Experiments upon several kinds of such as are exploded by impact have been in progress since an early period of the war. These torpedoes can be rendered harmless by the enemy in most cases by setting adrift floating bodies to explode them, as is said to have been done on the Mississippi River, and as they cannot be put in place so long as all the channels are required for use by our own boats no great degree of importance is attached to them. They may serve, however, to gain time by making the enemy more cautious; and most of our seacoast defenses have already received, or will as soon as practicable receive, a certain supply of them.
Executive Department, March 25, 1862.
To the Hon. the Speaker of the House of Representatives.
Sir: I herewith transmit for the consideration and action of the House of Representatives a communication from the Secretary of the Navy covering "an estimate of an additional appropriation required for the service of the Navy Department from April 1 to November 30, 1862."
I recommend that an appropriation be made of the sum and for the purpose specified.
Executive Department, March 28, 1862.
To the Senate and House of Representatives of the Confederate States.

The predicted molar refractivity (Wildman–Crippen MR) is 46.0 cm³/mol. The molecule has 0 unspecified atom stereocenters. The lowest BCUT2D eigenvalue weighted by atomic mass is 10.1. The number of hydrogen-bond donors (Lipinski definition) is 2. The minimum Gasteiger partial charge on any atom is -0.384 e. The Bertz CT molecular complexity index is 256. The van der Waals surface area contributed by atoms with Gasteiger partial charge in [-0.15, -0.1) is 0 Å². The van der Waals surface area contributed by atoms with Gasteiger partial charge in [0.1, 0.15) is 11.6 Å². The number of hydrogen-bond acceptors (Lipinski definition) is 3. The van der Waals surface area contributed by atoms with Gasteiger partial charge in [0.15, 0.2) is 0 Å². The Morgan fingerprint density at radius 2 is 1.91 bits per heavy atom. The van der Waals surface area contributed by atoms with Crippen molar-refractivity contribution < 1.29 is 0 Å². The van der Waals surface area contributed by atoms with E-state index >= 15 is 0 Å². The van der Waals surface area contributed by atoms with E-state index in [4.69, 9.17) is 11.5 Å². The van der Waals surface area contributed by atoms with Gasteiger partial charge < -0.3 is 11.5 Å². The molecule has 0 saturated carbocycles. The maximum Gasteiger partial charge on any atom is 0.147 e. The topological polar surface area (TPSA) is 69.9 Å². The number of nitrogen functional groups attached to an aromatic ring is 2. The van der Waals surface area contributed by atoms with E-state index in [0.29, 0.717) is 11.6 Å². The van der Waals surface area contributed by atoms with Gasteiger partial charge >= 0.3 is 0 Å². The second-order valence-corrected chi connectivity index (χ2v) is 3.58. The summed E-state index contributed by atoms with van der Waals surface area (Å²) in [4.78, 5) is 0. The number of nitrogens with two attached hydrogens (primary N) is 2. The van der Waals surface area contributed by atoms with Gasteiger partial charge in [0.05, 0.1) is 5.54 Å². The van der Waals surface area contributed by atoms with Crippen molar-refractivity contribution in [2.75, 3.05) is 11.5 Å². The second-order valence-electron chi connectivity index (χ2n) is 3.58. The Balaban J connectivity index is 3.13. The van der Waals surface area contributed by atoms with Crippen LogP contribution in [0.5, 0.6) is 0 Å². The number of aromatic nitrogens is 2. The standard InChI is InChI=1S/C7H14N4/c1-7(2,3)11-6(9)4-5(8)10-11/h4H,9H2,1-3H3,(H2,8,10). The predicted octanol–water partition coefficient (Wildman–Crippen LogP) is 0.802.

The operation of the various laws now in force for raising armies has exhibited the necessity for reform. The frequent changes and amendments which have been made have rendered the system so complicated as to make it often quite difficult to determine what the law really is, and to what extent prior enactments are modified by more recent legislation. There is also embarrassment from conflict between State and Confederate legislation. I am happy to assure you of the entire harmony of purpose and cordiality of feeling which have continued to exist between myself and the Executives of the several States; and it is to this cause that our success in keeping adequate forces in the field is to be attributed. These reasons would suffice for inviting your earnest attention to the necessity of some simple and general sys-